According to this video, photographer Gregory Colbert is promulgating a weird hybrid of copyright protection and environmentalism through his Animal Copyright Foundation, which at one time was registered in the UK Intellectual Property Office. Now I'm no lawyer, but it seems that what Colbert is talking about is the right of publicity rather than copyright in his analogy to advertising spokespersons.
In a similarly themed TED talk, "poachers" are equated with those who infringe on the intellectual property of others, and "webcrawlers" and "bloggers" are also expected to be "stewards of this idea."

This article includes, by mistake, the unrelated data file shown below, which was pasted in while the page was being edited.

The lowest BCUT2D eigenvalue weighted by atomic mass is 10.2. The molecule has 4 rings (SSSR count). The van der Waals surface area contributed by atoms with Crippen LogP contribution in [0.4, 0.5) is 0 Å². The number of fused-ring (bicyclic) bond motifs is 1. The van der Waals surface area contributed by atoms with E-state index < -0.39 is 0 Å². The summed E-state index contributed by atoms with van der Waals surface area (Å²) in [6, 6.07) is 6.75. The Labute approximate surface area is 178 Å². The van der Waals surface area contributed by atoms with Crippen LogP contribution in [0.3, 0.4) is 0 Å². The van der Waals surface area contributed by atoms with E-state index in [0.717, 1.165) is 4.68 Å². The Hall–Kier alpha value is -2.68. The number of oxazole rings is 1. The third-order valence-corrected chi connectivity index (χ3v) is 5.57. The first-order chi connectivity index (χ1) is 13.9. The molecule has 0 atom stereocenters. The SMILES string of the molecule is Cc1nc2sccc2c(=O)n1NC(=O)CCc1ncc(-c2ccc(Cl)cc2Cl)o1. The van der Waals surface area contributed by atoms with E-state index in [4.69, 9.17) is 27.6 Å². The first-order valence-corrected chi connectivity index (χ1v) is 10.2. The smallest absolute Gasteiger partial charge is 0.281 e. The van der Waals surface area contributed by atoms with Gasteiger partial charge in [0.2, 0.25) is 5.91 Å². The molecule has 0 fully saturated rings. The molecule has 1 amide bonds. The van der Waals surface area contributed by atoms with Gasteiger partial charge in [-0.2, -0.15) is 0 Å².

To those who study digital media, Colbert is also known for taking great pride in creating serene and surreal images of animal-human interaction without relying on any images that are "computer generated or digitally collaged." I must confess, however, that while I was impressed with the analog craftsmanship of many of Colbert's lush sepia-toned photographs in the Ashes and Snow exhibit, when the show came to Santa Monica, I was turned off by what seemed to me an all too similar iconography to the visual culture of the sexist colonial fantasies of the previous century that displayed undressed, mute women of color with European men and identified native peoples with nature rather than culture.